At MFA, Brookline Artist Annette Lemieux Uses Old Movies To Address Today’s Anxieties

Annette Lemieux's "The Watchers" (detail of left panel), 2017. (Courtesy Museum of Fine Arts, Boston)
Annette Lemieux's "The Watchers" (detail of left panel), 2017. (Courtesy Museum of Fine Arts, Boston)

In Annette Lemieux’s new exhibition “Mise en Scène,” on view at Boston’s Museum of Fine Arts from Sept. 24 to March 4, the Brookline artist riffs on images from scenes in old movies — Charlie Chaplin satirizing Hitler in his 1940 film “The Great Dictator,” the balloon the murderer uses to abduct a girl in Fritz Lang’s 1931 film “M,” television antennas rising from rooftops in the opening credits of François Truffaut’s 1966 film adaptation of “Fahrenheit 451."

Annette Lemieux. (Courtesy Museum of Fine Arts, Boston)
Annette Lemieux. (Courtesy Museum of Fine Arts, Boston)

“What Annette has done is taken key images and objects out of these films that influenced her as a child and brought them into our contemporary space today,” MFA curator Liz Munsell says.

Lemieux’s approach is generally cool, mechanical, post-modern — repurposing secondhand imagery to make new meanings. In this case, her themes are anxiety, censorship, surveillance and murder in the era of President Donald Trump.

“The world never changes,” Lemieux says. “But all these issues these films speak of are back full blast today.”

In January, the museum awarded Lemieux its $10,000 Maud Morgan Prize, “a biennial award honoring a Massachusetts woman artist who has made significant contributions to the contemporary arts landscape.” She began living around Boston part time in the late 1980s and moved here full time around '92. She teaches at Harvard University and keeps a studio in Boston’s Allston neighborhood. Munsell notes that “this is her first solo museum exhibition in Boston in the last 30 years.”

In past artworks, Lemieux has stacked books so that their titles could be read one after the other as a sort of poem. She’s branded (literally) the accounts of Holocaust survivors into 12-foot image she called “Hell Text.” She's attached little wheels and headlamps to 18 military helmets and set them on the floor like a strange searching army. After the Sept. 11 attacks, she made what she called “comfort art,” including a circular pillow as wide as she is tall.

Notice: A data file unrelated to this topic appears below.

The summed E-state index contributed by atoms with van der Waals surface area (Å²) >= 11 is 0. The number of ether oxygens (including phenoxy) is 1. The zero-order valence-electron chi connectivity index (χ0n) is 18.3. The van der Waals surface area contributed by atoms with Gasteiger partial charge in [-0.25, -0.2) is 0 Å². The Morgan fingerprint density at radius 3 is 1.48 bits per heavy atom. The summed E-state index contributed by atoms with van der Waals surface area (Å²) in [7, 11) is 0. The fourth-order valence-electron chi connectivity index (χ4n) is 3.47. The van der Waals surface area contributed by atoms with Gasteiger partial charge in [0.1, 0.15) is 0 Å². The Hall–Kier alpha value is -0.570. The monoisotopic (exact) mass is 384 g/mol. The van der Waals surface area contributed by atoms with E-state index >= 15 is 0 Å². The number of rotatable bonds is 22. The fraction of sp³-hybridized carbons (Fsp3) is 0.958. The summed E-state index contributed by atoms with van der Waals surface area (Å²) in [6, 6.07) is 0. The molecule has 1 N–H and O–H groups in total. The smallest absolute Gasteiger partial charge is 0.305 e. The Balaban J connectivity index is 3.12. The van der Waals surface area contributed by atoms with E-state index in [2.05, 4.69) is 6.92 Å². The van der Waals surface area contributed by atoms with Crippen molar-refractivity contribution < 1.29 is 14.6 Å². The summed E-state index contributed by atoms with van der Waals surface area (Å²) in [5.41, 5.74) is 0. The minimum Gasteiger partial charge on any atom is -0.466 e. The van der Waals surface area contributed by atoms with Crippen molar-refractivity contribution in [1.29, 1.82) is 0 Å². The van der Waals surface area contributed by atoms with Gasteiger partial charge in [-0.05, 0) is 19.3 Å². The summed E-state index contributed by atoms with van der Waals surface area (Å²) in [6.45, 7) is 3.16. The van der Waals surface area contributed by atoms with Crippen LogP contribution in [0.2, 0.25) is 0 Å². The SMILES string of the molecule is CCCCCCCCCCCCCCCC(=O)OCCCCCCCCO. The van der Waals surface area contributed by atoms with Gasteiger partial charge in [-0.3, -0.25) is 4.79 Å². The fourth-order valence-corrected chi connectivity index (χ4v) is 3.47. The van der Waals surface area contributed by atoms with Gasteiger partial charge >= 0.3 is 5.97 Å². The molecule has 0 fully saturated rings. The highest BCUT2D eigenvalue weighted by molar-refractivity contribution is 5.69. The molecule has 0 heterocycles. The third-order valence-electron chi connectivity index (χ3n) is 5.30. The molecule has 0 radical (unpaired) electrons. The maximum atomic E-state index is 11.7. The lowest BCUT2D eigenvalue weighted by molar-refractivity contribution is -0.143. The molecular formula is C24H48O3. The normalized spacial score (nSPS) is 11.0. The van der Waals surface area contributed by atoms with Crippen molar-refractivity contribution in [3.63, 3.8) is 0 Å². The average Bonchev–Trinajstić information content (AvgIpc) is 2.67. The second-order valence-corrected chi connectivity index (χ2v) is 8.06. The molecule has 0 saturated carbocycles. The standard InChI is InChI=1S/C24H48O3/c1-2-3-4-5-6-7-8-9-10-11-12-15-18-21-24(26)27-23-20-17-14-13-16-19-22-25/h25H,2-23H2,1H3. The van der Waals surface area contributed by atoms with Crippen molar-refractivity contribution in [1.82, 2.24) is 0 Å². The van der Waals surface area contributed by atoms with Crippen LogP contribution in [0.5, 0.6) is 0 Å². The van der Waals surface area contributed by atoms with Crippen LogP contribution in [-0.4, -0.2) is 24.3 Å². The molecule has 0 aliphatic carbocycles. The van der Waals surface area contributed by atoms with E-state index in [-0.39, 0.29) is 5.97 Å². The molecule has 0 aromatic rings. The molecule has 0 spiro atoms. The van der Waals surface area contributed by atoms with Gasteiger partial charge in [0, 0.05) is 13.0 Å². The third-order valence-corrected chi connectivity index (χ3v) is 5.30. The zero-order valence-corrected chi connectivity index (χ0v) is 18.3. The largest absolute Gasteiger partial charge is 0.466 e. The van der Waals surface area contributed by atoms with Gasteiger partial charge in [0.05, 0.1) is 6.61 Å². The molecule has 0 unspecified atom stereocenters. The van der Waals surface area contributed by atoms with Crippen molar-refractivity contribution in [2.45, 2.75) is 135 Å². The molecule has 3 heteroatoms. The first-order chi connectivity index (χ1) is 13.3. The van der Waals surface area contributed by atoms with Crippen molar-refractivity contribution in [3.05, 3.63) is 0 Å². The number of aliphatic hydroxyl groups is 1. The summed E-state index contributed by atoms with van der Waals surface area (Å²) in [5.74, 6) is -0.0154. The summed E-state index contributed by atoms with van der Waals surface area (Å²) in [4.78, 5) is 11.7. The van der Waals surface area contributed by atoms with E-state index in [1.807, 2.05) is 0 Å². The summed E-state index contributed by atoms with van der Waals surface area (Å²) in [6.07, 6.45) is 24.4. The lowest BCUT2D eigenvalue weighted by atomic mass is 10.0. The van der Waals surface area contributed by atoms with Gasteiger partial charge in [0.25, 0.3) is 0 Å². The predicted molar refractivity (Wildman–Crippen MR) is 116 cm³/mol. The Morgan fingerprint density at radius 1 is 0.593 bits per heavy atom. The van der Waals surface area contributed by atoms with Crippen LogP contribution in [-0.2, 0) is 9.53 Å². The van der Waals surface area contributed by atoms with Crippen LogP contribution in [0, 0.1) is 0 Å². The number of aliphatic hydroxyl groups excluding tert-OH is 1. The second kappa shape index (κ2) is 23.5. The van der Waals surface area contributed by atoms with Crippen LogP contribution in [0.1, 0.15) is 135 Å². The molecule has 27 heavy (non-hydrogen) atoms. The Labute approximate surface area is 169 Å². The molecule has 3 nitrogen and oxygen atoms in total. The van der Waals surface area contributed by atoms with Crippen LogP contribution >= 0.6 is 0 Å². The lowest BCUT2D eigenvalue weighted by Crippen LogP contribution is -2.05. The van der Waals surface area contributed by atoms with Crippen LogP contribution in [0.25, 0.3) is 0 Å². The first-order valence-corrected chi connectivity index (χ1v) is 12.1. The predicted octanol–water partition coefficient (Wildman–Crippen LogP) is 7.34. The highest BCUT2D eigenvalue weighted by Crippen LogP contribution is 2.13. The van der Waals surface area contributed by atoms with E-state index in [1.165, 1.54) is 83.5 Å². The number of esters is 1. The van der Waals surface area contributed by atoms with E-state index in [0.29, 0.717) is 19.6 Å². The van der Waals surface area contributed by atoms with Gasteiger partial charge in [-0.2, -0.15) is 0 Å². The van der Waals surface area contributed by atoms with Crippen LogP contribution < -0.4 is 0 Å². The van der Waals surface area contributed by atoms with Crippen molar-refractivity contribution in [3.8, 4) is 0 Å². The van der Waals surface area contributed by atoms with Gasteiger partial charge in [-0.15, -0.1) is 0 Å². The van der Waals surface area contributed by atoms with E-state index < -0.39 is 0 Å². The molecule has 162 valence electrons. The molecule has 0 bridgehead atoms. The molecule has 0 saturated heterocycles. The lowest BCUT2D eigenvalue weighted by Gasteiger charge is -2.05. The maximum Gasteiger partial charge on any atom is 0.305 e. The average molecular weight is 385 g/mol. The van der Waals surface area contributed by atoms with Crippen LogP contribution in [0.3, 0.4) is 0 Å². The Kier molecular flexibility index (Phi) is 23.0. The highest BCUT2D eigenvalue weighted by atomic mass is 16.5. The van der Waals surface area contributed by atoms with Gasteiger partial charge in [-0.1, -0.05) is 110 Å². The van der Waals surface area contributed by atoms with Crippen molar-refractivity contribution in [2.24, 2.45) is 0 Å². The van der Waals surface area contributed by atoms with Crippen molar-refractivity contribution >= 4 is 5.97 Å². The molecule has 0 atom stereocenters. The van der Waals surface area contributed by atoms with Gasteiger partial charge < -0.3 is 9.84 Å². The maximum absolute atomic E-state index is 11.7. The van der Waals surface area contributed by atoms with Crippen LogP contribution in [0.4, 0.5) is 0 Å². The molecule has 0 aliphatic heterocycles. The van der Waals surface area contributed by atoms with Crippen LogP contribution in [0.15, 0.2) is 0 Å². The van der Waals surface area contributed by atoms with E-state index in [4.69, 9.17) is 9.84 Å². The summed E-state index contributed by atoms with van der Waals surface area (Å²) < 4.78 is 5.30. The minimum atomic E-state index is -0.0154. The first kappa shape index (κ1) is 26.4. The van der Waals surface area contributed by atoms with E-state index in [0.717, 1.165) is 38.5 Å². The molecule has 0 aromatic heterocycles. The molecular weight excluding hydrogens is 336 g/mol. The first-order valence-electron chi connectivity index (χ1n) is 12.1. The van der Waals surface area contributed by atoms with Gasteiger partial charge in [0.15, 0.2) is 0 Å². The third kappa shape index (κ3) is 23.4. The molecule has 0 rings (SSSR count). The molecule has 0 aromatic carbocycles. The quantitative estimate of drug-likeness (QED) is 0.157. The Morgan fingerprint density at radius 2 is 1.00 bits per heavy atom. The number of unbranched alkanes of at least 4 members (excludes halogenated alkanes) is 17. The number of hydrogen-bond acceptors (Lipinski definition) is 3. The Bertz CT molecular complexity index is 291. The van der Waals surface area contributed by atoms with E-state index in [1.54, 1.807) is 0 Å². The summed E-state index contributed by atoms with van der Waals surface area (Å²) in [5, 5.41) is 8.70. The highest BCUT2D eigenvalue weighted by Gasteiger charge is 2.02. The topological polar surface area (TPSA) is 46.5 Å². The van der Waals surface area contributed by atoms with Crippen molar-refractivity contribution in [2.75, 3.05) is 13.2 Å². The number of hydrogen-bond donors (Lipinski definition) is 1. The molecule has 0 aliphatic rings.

In “Mise en Scène,” Lemieux recreates two copies of the balloon from “M” and hangs them floating in a corner of the gallery decorated with wallpaper that replicates the pattern from her own childhood home in Connecticut. On the floor is a simple, 4-foot-long sculpture of a girl inspired by the small, carved portraits the mysterious “Boo” Radley leaves in a hole in a tree in 1962 film version of Harper Lee’s novel “To Kill a Mockingbird,” which stars Gregory Peck as the Alabama lawyer Atticus Finch, who defends an innocent black man against racist accusations that he raped a white woman.

Annette Lemieux's "Area of Refuge," 2017. (Courtesy Museum of Fine Arts, Boston)
Annette Lemieux's "Area of Refuge," 2017. (Courtesy Museum of Fine Arts, Boston)

“It doesn’t mean anything in particular. But it’s a dreamscape,” Lemieux says. The effect is curious and vaguely anxious to me. But Lemieux says, “I don’t feel that way. I think it’s kind of calming in a way.”

Two grids — one black and white, one in color — depict the rooftop television antennas from “Fahrenheit 451,” images that Lemieux interprets as symbols of mass surveillance. The film was based on Ray Bradbury's novel imagining a totalitarian dystopia in which firemen burn books. Also, she’s created a sculpture of one of the red and white striped columns with blue flashing lights on top that men roll out when they’re going to burn books in the film.

Lemieux describes another artwork as a vintage photo of Harper Lee peeking into the window of an abandoned house that may have been the inspiration for one of the character’s homes in “Mockingbird.” The black and white image is covered in bright green, except for letters spelling out “ARE/AOF/REF/UGE.”

“Our society right now, it’s a very difficult time,” Lemieux says. “We are being watched. We do feel threatened on the street, and everywhere else. This one, ‘Area of Refuge,’ I wanted to use that image, the idea of finding a safe place. It refers to immigrants and the problems we’re having right now are due to the 45th [president]. But it also speaks to people in a different economic bracket and they do have a wonderful house, but is it their safe place?”


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Greg Cook Arts Reporter
Greg Cook was an arts reporter and critic for WBUR's The ARTery.



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